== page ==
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Dhammapāla

1. Dhammapāla Thera.– An Arahant. He was a brahmin of Avanti and studied in Takkasilā. While returning from there after completing his studies, he saw a monk dwelling apart and, having heard the Dhamma from him, entered the Order and became an Arahant. We are told that one day, while meditating, he saw two novices climbing a tree in the vihāra to pick flowers. The bough broke and they fell, but he, with his psychic-power, caught them and put them down unhurt.

In the time of Atthadassī Buddha he gave to the Buddha a pilakkha-fruit (Ficus infectoria) (Thag.vs.203 f; ThagA.i.326 f). He is probably identical with Pilakkhaphaladāyaka of the Apadāna. Ap.i.298.

2. Dhammapāla.– A brahmin, son of the Bodhisatta. See Mahā-Dhammapāla.

3. Dhammapāla.– The Bodhisatta born as the son of Mahā-Dhammapāla. For his story see the Mahā-Dhammapāla Jātaka.

4. Dhammapāla.– The Bodhisatta born as the son of King Mahāpatāpa. For his story see the Cūḷa-Dhammapāla Jātaka.

5. Dhammapāla.– A name given to Vidhurapaṇḍita. J.vi.289, 291.

6. Dhammapāla Kumāra.– The son of Vidhurapaṇḍita (q.v.) He is identified with Rāhula. J.vi.290, 300, 329.

7. Dhammapāla.– The name of the family (kula) of Dhammapāla, and the village in Kāsi where he lived (J.iv.50; PvA.61). See the Mahā-Dhammapāla Jātaka.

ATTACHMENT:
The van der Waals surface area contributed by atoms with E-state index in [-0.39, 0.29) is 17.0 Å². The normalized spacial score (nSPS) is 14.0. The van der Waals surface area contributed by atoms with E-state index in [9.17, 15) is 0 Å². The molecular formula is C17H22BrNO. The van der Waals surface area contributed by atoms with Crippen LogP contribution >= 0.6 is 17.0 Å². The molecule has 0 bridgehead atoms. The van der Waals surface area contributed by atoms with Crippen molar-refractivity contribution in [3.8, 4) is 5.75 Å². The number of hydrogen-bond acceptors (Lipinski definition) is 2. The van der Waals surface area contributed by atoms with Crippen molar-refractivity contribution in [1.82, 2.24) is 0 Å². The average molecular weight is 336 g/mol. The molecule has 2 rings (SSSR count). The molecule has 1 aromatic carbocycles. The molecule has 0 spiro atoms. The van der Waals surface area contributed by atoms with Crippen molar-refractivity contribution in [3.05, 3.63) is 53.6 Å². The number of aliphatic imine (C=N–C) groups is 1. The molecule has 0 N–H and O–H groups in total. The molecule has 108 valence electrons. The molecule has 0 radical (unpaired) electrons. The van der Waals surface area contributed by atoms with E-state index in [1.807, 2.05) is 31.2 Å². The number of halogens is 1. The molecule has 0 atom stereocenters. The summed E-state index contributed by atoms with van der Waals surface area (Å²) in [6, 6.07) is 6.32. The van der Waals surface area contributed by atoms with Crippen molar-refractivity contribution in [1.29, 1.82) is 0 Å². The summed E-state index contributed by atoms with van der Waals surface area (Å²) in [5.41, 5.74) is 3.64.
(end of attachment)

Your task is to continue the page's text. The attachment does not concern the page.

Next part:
8. Dhammapāla.– A celebrated author, generally referred to as Ācariya. Various works are attributed to him, but as there seem to have been several authors of the same name (Gv. (p.66 f ) mentions four), it is difficult to assign their works separately. The best known, distinguished by the name of Ācariya, is said (Gv. p.69) to have written fourteen books. The Sāsanavaṃsa (p.33) records that he lived at Badaratittha in South India.

His works show that he was a native of Kāñcipura. His period is uncertain, though it is generally agreed that he is posterior to Buddhaghosa. He seems to have studied in the Mahāvihāra, because he mentions this fact in the introduction to his books (e.g., the Petavatthu Commentary). It is quite likely that he studied the Tamil Commentaries as well and that he wrote at Badaratittha. (Hiouen Thsang, Beal. ii.229, says that Dhammapāla was a clever youth of Kāñcipura and that the king gave him his daughter. However, Dhammapāla, not wishing to marry, prayed before an image of the Buddha. The gods took him to a place far away where he was ordained by the monks).

The Khuddakanikāya was his chief study, and seven of his works are commentaries on the books of poetry preserved in the Canon — the Thera° and Theri-Gāthā, Udāna, Vimāna° and Peta Vatthu, Itivuttaka and Cariyāpiṭaka. His other works are a commentary on the Nettippakaraṇa, and on the Visuddhimagga (called the Paramatthamañjūsā), Subcommentaries (ṭīkās) (called Līnatthavaṇṇanā) on Buddhaghosa’s Commentaries to the Four Nikāyas and another on the Jātakaṭṭhakathā. He is also credited with having written a tīkā on the Buddhavaṃsa Commentary and on the Abhidhammaṭṭhakathā.

9. Dhammapāla.– A thera of Sri Lanka, generally called Culla-Dhammapāla. He was the senior pupil of Vanaratana Ānanda and wrote the Saccasaṅkhepa. He is also credited with ṭīkās on several works, including a Līnathavaṇṇanā on Ānanda’s Mūlaṭikā. Gv.60, 70; also P.L.C., 203 f, 211.

10. Dhammapāla.– A Burmese scholar of Arimaddana. Gv.67.

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